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EP.056
The Introduction of a Physiotherapy Associate Practitioner role on Critical Care: An innovative service reorganisation to enhance delivery of seven day services and improve efficiency and quality of care.

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Background:

Rehabilitation after Critical Illness (RaCI) and Enhanced Recovery after Surgery (ERAS) have been areas of increasing focus in critical care over the last decade.  Provision of these care pathways can be challenging. Particularly given financial restraints, and the increasing need to provide 7 day services.

 

The 22-bedded ICCU at the Freeman Hospital, Newcastle upon Tyne Hospitals (NUTH), has approximately 1,400 admissions per year, of which approximately 70% are elective.

 

Historical practice at NUTH:

þ All those identified as at risk of physical morbidity have a comprehensive physical assessment
completed at Critical Care admission and discharge

þ Rehabilitation provided as required for all patients Monday—Friday

þ Elective Surgical patients reviewed day 1 for mobilisation by physiotherapist Monday—Friday

þ Respiratory physiotherapy provided 7 days a week

ý Non-physical morbidity is not formally assessed in the
 majority of patients.

ý No formal follow up of critical care patients ongoing
rehabilitation needs once discharge from ICCU.

ý Surgical patients not mobilised at weekends.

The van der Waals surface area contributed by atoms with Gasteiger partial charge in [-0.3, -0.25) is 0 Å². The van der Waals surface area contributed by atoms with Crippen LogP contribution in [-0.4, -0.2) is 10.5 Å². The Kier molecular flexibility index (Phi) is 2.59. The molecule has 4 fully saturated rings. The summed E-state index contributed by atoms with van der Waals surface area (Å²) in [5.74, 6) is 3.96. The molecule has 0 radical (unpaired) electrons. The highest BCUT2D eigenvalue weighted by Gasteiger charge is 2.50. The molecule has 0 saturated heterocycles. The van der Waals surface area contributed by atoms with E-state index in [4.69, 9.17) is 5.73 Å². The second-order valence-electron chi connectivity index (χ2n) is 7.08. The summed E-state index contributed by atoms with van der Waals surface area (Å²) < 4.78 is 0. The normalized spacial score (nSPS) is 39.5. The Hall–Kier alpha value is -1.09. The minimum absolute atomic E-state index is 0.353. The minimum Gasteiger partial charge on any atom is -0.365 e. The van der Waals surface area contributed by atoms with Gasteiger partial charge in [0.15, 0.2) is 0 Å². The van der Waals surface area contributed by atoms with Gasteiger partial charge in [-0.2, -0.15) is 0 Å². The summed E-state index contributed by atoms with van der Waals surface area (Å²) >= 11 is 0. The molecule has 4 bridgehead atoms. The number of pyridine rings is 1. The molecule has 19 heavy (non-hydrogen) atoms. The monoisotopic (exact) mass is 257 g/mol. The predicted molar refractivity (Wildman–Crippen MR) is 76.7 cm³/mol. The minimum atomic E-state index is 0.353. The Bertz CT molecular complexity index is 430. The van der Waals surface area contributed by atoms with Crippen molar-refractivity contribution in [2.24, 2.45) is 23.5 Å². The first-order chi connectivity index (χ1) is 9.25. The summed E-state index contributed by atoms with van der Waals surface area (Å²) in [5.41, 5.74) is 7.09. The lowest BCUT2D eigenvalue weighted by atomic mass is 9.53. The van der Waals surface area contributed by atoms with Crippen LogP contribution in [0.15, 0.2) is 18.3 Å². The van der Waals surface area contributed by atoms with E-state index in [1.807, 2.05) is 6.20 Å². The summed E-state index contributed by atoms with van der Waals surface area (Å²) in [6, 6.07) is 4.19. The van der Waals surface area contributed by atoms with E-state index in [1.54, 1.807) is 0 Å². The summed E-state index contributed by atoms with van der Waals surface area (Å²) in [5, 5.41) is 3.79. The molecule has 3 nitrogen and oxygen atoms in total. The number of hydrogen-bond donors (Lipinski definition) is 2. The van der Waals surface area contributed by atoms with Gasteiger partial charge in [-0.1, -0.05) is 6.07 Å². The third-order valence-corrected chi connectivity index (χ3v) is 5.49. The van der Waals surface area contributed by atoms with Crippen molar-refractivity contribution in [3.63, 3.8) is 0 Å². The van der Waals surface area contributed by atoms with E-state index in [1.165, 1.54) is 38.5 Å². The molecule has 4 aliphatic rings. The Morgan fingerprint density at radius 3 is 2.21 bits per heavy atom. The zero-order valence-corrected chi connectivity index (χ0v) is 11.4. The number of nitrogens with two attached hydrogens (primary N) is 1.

Aims:

¨ Develop a RaCI service – weekly outreach rounds and monthly MDT outpatient clinic.

¨ Improve outcomes and recovery pathway for surgical patients.

¨ Provide a more consistent Physiotherapy service on ICCU seven days a week.

¨ Dedicate more therapeutic time to patients with complex respiratory and rehabilitation needs.

¨ Create MDT RaCI pathway documentation

¨ Develop a culture more conducive to rehabilitation involving all members of the ICCU MDT.

 

Implementation:

Physiotherapy Associate Practitioner (non-qualified, band 4) posts created. Key roles of the PAPs:

¨ Perform basic respiratory assessments and provide treatment/advice.

¨ Deliver ERAS early mobilisation seven days a week.

¨ Carry an independent caseload of non-complex surgical patients, including assessment on day one post-operatively.

¨ Assist in the delivery of individualised rehabilitation sessions for long term patients.

¨ Supervise exercise programmes with long term patients.

 (Graphics indicate service change and RaCI pathway)

 

Results:

þ Approximately 110 hours of senior physiotherapist time released in the first six months, enabling development and delivery of RaCI pathway

þ Over 90% compliance with all elements of NICE CG83

þ Increased functional independence of elective surgical patients on discharge from ICCU (mean Modified Rivermead Index (MRMI) 26.4 vs 19.6)

 

Conclusion:

The recruitment of Physiotherapy Associate Practitioners represents a relatively small financial investment. However, it has facilitated a restructure of the physiotherapy team, allowing optimisation of resource allocation to different ICCU patient groups.

 

Given the current financial constraints on NHS services, this project represents a unique and practical approach to achieving NHS England’s recommendation for safe, sustainable staffing with “the right staff, with the right skills, in the right place, at the right time” (National Quality Board 2016).

 

 

 

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